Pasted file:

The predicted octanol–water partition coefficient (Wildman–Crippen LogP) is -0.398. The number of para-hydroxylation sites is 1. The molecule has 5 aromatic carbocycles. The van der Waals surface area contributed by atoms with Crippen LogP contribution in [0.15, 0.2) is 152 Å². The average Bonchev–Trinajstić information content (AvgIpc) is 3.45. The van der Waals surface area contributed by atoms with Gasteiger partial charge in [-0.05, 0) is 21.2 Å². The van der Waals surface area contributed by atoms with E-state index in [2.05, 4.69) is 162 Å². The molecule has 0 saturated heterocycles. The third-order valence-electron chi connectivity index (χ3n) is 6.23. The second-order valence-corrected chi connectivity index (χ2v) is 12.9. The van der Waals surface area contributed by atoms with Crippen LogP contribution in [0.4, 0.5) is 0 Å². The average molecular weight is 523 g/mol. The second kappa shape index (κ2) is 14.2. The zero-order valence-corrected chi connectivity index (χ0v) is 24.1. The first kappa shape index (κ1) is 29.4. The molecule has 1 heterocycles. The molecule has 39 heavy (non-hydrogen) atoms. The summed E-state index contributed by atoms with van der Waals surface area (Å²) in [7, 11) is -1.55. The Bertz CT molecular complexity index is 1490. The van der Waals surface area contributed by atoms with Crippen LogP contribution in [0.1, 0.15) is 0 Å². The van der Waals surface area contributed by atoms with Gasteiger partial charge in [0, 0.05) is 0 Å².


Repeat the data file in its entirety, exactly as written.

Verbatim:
The predicted octanol–water partition coefficient (Wildman–Crippen LogP) is -0.398. The number of para-hydroxylation sites is 1. The molecule has 5 aromatic carbocycles. The van der Waals surface area contributed by atoms with Crippen LogP contribution in [0.15, 0.2) is 152 Å². The average Bonchev–Trinajstić information content (AvgIpc) is 3.45. The van der Waals surface area contributed by atoms with Gasteiger partial charge in [-0.05, 0) is 21.2 Å². The van der Waals surface area contributed by atoms with E-state index in [2.05, 4.69) is 162 Å². The molecule has 0 saturated heterocycles. The third-order valence-electron chi connectivity index (χ3n) is 6.23. The second-order valence-corrected chi connectivity index (χ2v) is 12.9. The van der Waals surface area contributed by atoms with Crippen LogP contribution in [0.4, 0.5) is 0 Å². The average molecular weight is 523 g/mol. The second kappa shape index (κ2) is 14.2. The zero-order valence-corrected chi connectivity index (χ0v) is 24.1. The first kappa shape index (κ1) is 29.4. The molecule has 1 heterocycles. The molecule has 39 heavy (non-hydrogen) atoms. The summed E-state index contributed by atoms with van der Waals surface area (Å²) in [7, 11) is -1.55. The Bertz CT molecular complexity index is 1490. The van der Waals surface area contributed by atoms with Crippen LogP contribution in [0.1, 0.15) is 0 Å². The van der Waals surface area contributed by atoms with Gasteiger partial charge in [0, 0.05) is 0 Å².